There are four main ways the Spurs could clear cap space this summer if they were to try and get their team salary under the cap:
- Trading a player under contract to a team with enough cap space to absorb the player’s salary.
- Renouncing all free agents, including Gay.
- Spreading Gasol’s dead money over three seasons.
- Trading draft picks or stashing draftees, but I’m not going to think about this option. The Spurs need to continue drafting and developing as they continue shifting towards a youth movement.
Creating space without trades
Renouncing the rights of all free agents and spreading Gasol’s salary over three seasons would bring the Spurs’ salary to $100.5 million, creating around $8.5 million in cap space. The Spurs would also have to renounce their non-taxpayer MLE and BAE, as those exceptions count against a team’s salary if the team is under the salary cap.
If the Spurs signed a free agent using the $8.5 million in cap space, they would also have access to the room exception to sign another player over the salary cap. The room exception is projected to be $4,760,437. Gay isn’t going to sign for the room exception, so this option almost certainly guarantees Gay moves on from the Spurs this summer.
I don’t like any option that involves losing Gay this summer. I also don’t like any option that involves spreading Gasol’s dead money over multiple seasons unless it’s to make a major splash.
Creating space via trades
There is an imbalance in the current construction of the roster that the Spurs should probably address. DeMar DeRozan and Marco Belinelli are both traditionally guards who were forced to play the 3 at times due to the Spurs’ excess in guards and lack of small forwards. It’s only going to get more complicated next season once Dejounte Murray returns and Lonnie Walker IV starts earning his place as a regular rotational piece. There’s also a surplus of shooters, though that wasn’t reflected in the playoffs. Moving one of those shooters for a wing defender could be an option.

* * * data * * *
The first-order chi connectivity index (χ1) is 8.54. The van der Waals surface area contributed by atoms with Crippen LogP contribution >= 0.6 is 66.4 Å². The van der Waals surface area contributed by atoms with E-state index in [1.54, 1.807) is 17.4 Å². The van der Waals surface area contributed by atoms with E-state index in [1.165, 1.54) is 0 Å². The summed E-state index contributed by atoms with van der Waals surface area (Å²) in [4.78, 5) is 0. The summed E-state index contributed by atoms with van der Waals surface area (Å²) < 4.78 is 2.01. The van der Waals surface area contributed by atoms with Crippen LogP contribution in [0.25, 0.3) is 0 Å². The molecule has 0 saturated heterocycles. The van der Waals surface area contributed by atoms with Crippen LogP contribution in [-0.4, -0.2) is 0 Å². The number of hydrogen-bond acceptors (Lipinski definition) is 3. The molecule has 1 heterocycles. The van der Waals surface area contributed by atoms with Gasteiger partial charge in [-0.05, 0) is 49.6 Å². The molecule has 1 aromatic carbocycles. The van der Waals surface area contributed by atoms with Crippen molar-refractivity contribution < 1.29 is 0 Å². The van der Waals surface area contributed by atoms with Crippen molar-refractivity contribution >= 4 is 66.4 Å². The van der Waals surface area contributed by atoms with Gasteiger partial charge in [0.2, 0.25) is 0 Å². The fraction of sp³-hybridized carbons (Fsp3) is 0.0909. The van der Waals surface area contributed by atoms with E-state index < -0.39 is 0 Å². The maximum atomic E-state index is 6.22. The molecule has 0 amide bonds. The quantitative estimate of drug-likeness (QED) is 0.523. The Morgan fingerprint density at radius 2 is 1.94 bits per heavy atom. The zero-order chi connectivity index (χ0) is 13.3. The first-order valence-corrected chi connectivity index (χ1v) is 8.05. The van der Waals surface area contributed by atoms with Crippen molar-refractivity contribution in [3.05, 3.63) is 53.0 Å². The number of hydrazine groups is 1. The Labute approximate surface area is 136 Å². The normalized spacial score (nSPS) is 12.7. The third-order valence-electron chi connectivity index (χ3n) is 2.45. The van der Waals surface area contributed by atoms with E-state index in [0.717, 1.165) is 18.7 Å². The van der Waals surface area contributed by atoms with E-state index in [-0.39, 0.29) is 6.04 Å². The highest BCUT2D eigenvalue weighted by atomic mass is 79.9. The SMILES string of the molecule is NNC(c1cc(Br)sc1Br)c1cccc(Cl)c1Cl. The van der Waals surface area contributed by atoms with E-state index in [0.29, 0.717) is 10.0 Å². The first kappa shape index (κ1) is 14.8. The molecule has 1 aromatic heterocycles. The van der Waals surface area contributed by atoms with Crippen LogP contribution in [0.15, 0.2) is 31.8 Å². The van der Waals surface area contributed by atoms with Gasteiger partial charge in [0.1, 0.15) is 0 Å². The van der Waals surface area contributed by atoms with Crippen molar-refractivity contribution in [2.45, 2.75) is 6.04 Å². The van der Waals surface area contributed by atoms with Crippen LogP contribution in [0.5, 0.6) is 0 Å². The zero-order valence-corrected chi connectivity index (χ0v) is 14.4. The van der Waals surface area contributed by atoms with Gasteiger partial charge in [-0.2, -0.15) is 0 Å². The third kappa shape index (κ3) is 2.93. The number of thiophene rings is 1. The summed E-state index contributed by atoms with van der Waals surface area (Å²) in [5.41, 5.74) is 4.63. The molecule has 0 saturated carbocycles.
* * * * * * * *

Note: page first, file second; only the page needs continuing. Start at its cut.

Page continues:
DeRozan and LaMarcus Aldridge aren’t going anywhere next season, so let’s put that to rest right now. Beyond those two, I think Patty Mills, Derrick White, Jakob Poeltl, Murray, and Walker IV are borderline untouchable.
Bryn Forbes, Davis Bertans, and Belinelli are the three names on the roster who stick out to me as possible trade candidates. All three of these players are typically reliable shooters, and all three are on expiring contracts.
The least likely out of these three to be traded is Forbes, though he may have the most trade interest from other teams looking for shooting. Forbes’ salary next season is under $3 million, so that’s great value for the Spurs. It also makes it difficult to find a player of similar salary who would be a better fit than Forbes. If the Spurs are looking to make a trade to create cap space instead of trading for another player, Forbes’ $3 million salary wouldn’t be of much help in that regard either. Throw in the fact that Pop loves the kid, and it makes a trade of any kind unlikely.
The one issue with Forbes next season is that unless spacing starts becoming a major issue, the return of Murray will likely push Forbes to the bench. This would mean a bench unit of Forbes and Mills. They are both undersized at their respective position and are negative defenders as a result. Lineups featuring these two had a net rating of 0 in the 625 minutes they played together this past season.
Bertans and Belinelli are the most-likely Spurs to be traded in the offseason. I would prefer that the Spurs kept Bertans. He was one of the top three-point shooters in the NBA by percentage last season, but Pop always seems to be looking for an excuse to not play him. Bertans fell completely out of the rotation the final two games of the playoffs. He also has a salary of $7 million next season, which could yield a better player in return or could open up more cap space if that’s what the Spurs were trying to accomplish.
Belinelli has a salary of $6 million next season. I enjoy watching Belinelli play when he’s on, but if it comes down to him or Bertans being traded, I would prefer to see Belinelli go. He probably has the least trade value out of the three, so a trade of Belinelli would likely be a salary dump. The Spurs might be able to get a second round draft pick (or maybe a swap of seconds), but I wouldn’t expect much else.
Of course there’s always ways to create cap space if a major free agent unexpectedly wants to join the Spurs, but by far the most-likely scenario is that the Spurs re-sign Gay, use their non-taxpayer MLE on a player like Ariza, and use their draft picks to continue building towards the future. I’d be perfectly OK with this scenario so long as at least one of the picks is a wing defender. The Spurs should be better next season with the return of Murray and with the other youngsters getting another year of experience under their belt. Having some consistency in the roster would also be nice, as it’ll help the players gain more synergy on the court.
What are your hopes for the summer?